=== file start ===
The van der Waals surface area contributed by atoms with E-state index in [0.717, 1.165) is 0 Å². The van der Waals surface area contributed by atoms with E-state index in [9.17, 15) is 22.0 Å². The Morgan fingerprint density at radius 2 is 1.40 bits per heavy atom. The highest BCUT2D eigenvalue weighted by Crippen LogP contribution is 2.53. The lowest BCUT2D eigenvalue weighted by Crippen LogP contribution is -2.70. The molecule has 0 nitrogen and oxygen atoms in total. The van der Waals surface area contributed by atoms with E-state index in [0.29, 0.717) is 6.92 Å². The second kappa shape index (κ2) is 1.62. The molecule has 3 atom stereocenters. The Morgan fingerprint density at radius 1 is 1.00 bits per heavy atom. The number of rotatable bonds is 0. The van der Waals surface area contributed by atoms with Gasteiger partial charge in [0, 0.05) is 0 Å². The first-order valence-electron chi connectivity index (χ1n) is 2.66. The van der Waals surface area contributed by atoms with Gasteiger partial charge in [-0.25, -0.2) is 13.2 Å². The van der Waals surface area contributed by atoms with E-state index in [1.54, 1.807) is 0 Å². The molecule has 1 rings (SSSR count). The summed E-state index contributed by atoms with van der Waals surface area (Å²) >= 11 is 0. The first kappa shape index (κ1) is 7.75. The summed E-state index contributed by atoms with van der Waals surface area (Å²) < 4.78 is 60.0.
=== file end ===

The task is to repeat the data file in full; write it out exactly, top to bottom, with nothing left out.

The van der Waals surface area contributed by atoms with E-state index in [0.717, 1.165) is 0 Å². The van der Waals surface area contributed by atoms with E-state index in [9.17, 15) is 22.0 Å². The Morgan fingerprint density at radius 2 is 1.40 bits per heavy atom. The highest BCUT2D eigenvalue weighted by Crippen LogP contribution is 2.53. The lowest BCUT2D eigenvalue weighted by Crippen LogP contribution is -2.70. The molecule has 0 nitrogen and oxygen atoms in total. The van der Waals surface area contributed by atoms with E-state index in [0.29, 0.717) is 6.92 Å². The second kappa shape index (κ2) is 1.62. The molecule has 3 atom stereocenters. The Morgan fingerprint density at radius 1 is 1.00 bits per heavy atom. The number of rotatable bonds is 0. The van der Waals surface area contributed by atoms with Gasteiger partial charge in [0, 0.05) is 0 Å². The first-order valence-electron chi connectivity index (χ1n) is 2.66. The van der Waals surface area contributed by atoms with Gasteiger partial charge in [-0.25, -0.2) is 13.2 Å². The van der Waals surface area contributed by atoms with E-state index in [1.54, 1.807) is 0 Å². The molecule has 1 rings (SSSR count). The summed E-state index contributed by atoms with van der Waals surface area (Å²) >= 11 is 0. The first kappa shape index (κ1) is 7.75. The summed E-state index contributed by atoms with van der Waals surface area (Å²) < 4.78 is 60.0.